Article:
What is the ASIA Impairment Scale?
A scale that grades the degree of impairment and severity of injury of a patient.
What is ASIA B?
Incomplete SCI, sensory but no motor function preserved below the neurological level, and extends through the sacral segments.
What is ASIA C?
Incomplete SCI, motor function is preserved below the neurological level, and the majority of key muscle groups below the neurological level have a muscle grade level less than 3/5.
What is ASIA D?
Incomplete SCI, motor function preserved below the neurological level, and the majority of key muscle groups below the neurological level have a muscle grade greater than or equal to 3/5.
Precautions in SCI.
1. Respiratory complications (weak cough and shallow breathing). Do not overdo therapy b/c person does not have control of stomach muscles
2. Skin breakdown: redness, Decubitus ulcers
3. Orthostatic Hypotension: excessive fall in BP when assuming upright position, light-headedness, dizziness, sudden weakness (usually occurs at T6 and above)
4. DVT: swelling in legs, localized redness, low-grade fever. Compression stockings to tx.
5. Autonomic Dysreflexia: exaggerated response of ANS, body's way of telling something is wrong below level of injury: resulting in extreme rise in BP, pounding headache, profuse sweating. Check for obstructions and drain bladder. A medical emergency if not reversed quickly.
6. Genitourinary problems: UTI - cloudy urine, excessive particles, fever, chills, increase in spasticity
7. Heterotopic ossofication: formation of bone in abnormal anatomical locations. Sym: pain, swelling, decrease in A/PROM.
List the types of SCI disease.
Central cord syndrome
Anterior cord syndrome
Conus medullaris syndrome
Cauda equina syndrome
Central Cord Syndrome (Syringomyelia)
- Incomplete SCI
- Commonly occurs in elderly with narrowing/stenotic changes in the spinal canal (of the neck) related to arthritis and hyper extension of the neck
- Bilateral loss of pain & temperature
- Flaccidity of the UE (affects UE more than LE)
Hemi-section of the cord
- ipsilateral (same side) spastic paralysis and loss of position sense
- contralateral (opposite side) loss of pain and thermal sense
Anterior Cord Syndrome.
- caused by flexion injuries
- occurs when 2/3 of the anterior cord is lost
- motor function, pain, and temperature sensation lost bilaterally below the lesion (flaccidity below the lesion)
Conus Medullaris Syndrome.
- of the sacral cord and lumbar nerve roots
- LE motor and sensory loss
- reflexic bowel/bladder (ability to void only possible by reflex)
Upper Motor Neuron Lesion
- Includes all SCI injuries and diseases that affect the cord between the levels of C1 - T12.
Signs of UMN Lesion.
Below the lesion level:
At the lesion level:
Lower Motor Neuron Lesion
- Carries motor information to skeletal muscles.
- Lesions at the L1 vertebra and lower are LMN injuries.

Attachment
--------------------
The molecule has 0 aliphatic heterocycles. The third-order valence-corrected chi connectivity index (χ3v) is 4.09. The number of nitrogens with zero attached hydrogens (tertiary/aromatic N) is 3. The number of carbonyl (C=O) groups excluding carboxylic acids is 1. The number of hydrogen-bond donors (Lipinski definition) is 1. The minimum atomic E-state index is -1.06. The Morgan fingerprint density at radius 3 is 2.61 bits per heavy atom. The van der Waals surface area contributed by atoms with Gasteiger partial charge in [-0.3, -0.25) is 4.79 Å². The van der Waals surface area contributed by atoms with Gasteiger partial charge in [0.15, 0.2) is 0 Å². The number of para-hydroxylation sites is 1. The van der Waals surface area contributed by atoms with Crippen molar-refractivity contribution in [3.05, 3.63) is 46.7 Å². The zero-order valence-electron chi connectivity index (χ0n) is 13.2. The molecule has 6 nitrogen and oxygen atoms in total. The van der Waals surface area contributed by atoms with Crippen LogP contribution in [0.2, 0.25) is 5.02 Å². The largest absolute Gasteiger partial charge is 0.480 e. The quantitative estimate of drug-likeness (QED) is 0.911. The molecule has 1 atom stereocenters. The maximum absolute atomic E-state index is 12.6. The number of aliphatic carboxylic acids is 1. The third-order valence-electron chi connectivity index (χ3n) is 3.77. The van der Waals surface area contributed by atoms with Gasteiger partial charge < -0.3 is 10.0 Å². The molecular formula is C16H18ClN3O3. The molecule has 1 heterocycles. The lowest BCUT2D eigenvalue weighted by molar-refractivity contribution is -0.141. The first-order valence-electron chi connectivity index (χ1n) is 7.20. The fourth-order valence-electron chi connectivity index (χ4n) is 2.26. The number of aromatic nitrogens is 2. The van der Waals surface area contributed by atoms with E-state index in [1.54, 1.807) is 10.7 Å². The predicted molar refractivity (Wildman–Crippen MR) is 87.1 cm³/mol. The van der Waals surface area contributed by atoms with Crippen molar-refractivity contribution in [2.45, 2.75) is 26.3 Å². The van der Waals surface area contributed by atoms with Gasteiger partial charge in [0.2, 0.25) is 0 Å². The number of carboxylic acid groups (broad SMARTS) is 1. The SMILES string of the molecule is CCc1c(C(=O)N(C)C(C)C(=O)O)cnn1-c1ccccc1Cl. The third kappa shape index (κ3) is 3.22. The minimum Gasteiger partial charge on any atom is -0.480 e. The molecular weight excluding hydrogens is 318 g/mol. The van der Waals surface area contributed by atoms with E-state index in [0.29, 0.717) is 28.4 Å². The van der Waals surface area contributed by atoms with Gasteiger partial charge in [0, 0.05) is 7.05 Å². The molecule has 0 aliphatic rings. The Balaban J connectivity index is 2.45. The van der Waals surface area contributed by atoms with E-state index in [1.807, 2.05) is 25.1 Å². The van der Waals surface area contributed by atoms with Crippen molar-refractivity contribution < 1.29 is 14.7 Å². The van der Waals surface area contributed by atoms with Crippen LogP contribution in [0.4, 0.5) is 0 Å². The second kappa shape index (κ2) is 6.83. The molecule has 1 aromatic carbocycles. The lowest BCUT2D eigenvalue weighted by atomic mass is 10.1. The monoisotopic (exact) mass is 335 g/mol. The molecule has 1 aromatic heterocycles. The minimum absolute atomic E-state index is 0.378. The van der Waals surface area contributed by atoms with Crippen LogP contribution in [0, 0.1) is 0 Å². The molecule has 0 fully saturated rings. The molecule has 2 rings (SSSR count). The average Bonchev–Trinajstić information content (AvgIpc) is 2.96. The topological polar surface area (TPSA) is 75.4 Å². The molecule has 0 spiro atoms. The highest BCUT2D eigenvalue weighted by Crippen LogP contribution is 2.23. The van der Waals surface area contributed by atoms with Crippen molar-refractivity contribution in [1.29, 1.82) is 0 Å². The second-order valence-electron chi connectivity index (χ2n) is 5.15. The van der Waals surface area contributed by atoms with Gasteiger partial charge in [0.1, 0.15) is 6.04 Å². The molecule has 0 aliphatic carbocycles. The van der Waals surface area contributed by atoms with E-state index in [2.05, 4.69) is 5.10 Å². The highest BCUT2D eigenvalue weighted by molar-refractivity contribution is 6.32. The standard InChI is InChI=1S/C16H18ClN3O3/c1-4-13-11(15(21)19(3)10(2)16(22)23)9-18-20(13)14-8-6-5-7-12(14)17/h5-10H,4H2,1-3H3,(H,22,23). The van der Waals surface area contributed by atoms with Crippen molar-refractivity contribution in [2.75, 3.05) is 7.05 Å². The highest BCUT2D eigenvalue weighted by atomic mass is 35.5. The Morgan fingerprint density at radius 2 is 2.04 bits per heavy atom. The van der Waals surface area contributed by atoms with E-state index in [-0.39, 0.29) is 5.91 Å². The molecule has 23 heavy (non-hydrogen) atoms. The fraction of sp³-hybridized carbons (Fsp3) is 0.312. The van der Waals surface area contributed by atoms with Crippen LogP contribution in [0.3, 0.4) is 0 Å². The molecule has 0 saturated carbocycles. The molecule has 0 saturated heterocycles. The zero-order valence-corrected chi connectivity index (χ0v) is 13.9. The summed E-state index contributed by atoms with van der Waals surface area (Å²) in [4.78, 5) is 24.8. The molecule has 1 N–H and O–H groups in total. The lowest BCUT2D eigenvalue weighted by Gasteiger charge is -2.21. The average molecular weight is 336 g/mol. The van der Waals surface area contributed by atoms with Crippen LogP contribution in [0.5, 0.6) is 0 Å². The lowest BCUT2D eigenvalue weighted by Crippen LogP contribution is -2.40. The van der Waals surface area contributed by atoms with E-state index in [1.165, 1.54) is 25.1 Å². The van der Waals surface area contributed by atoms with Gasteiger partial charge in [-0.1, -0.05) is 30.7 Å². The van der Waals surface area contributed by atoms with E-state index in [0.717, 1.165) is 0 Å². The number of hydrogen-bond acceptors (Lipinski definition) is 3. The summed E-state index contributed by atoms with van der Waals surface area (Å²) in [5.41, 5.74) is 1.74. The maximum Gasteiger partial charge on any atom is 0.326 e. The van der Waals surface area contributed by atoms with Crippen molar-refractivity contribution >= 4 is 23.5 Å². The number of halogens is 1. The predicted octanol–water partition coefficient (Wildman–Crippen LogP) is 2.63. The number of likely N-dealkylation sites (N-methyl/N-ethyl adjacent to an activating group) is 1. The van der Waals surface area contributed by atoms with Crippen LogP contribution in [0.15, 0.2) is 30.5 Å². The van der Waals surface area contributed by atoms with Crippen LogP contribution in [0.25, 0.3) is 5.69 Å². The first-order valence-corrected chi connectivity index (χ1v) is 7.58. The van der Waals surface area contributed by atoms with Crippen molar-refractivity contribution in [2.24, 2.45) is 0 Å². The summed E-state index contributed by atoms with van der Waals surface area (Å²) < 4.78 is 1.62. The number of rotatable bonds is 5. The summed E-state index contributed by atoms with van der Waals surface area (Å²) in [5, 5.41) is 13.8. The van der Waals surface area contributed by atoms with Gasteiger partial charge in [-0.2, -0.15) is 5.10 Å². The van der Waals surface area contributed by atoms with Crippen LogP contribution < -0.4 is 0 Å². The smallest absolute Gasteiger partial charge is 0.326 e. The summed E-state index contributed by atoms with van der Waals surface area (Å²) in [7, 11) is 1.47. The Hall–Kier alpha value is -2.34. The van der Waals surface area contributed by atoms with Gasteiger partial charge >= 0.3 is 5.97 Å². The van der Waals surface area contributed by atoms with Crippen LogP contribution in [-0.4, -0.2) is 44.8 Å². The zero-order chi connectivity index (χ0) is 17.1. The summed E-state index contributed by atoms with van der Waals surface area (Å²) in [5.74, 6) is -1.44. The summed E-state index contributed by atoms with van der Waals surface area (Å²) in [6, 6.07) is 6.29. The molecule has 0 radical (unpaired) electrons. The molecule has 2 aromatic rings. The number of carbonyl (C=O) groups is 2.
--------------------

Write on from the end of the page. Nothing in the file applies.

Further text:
- All lesions to peripheral nerves are also considered LMN injuries.
Signs of LMN Lesion.
- Within a few weeks of LMN injury, muscles begin to atrophy.
Group the levels of SCI as they are grouped according to functional ability.
Preserved: Head and neck sensation, some neck control
ADL: Dependent in all
Preserved: Good head and neck sensation, neck flexion/extension, rotation, scapular elevation; inspiration
ADL: Max assist in all
Preserved: Full head and neck control and sensation, some shoulder strength, shoulder ER, Abd to 90 degrees, elbow flexion and supination
ADL: self-feeding with AE (long opponens splint), limited self-care with AE (brushing teeth, grooming - long opponens splint)
Preserved: Fully innervated shoulder movement, forearm pronation, wrist extension, tenodesis
ADL: self-feeding with AE (tenodesis splint), UE/LE dressing with AE, requires greater assist with LE dressing, self-care with AE
Preserved: elbow extension, wrist flexion, finger extension
ADL: Independent in self-feeding, dressing, grooming with AE, Independent bed mobility and transfers, meal prep with AE, driving with hand controls
Preserved: All UE muscles, FMC present, full grasp
ADL: Independent in all self-care, grooming, and meal prep with AE, driving with hand controls
Preserved: top half of intercostal muscles allowing increased respiratory reserve, long muscles of back for improved trunk control
ADL: standing possible with assist but not practical for dynamic ADL, independent self-catheterization
Preserved: all intercostal muscles and lower abdominals, providing improved trunk control and endurance
ADL: limited ambulation possible with LE orthotics and AD.
Preserved: hip flexion, adduction, knee extension
ADL: Functional ambulation possible with Bilateral LE orthotics and AD, w/c for energy conservation
Preserved: knee extension present but weak, ankle dorsiflexion
ADL: functional ambulation possible with Bilateral LE orthotics, w/c for energy conservation
Sexual function in SCI
- Mediated by S2-S4 segments of SC.
In T12/L1 or higher SCI (UMN injury):
- Pt still has sexual arousal due to touch but not mental stimulation
In L2-S1 SCI (LMN injury):
- Pt has sexual arousal from touch (cannot feel erection/lubrication) and mental stimulation
Disorders of Bladder Function in SCI
- Spastic bladder: no voluntary control of voiding but can still have involuntary voiding reflexes, which can cause incontinence and inability to completely empty the bladder
- Flaccid bladder: cannot void voluntarily or involuntarily, urine leakage occurs
Disorders of Bowel Function in SCI
SCI above S2-S4:
- Pt has spastic defecation reflex
- loses voluntary control of the external anal sphincter but can still defecate with involuntary stimulation
SCI at the S2-S4 level
- Pt has flaccid defecation reflex (peristaltic movements cannot evacuate the stool)
- loses anal sphincter tone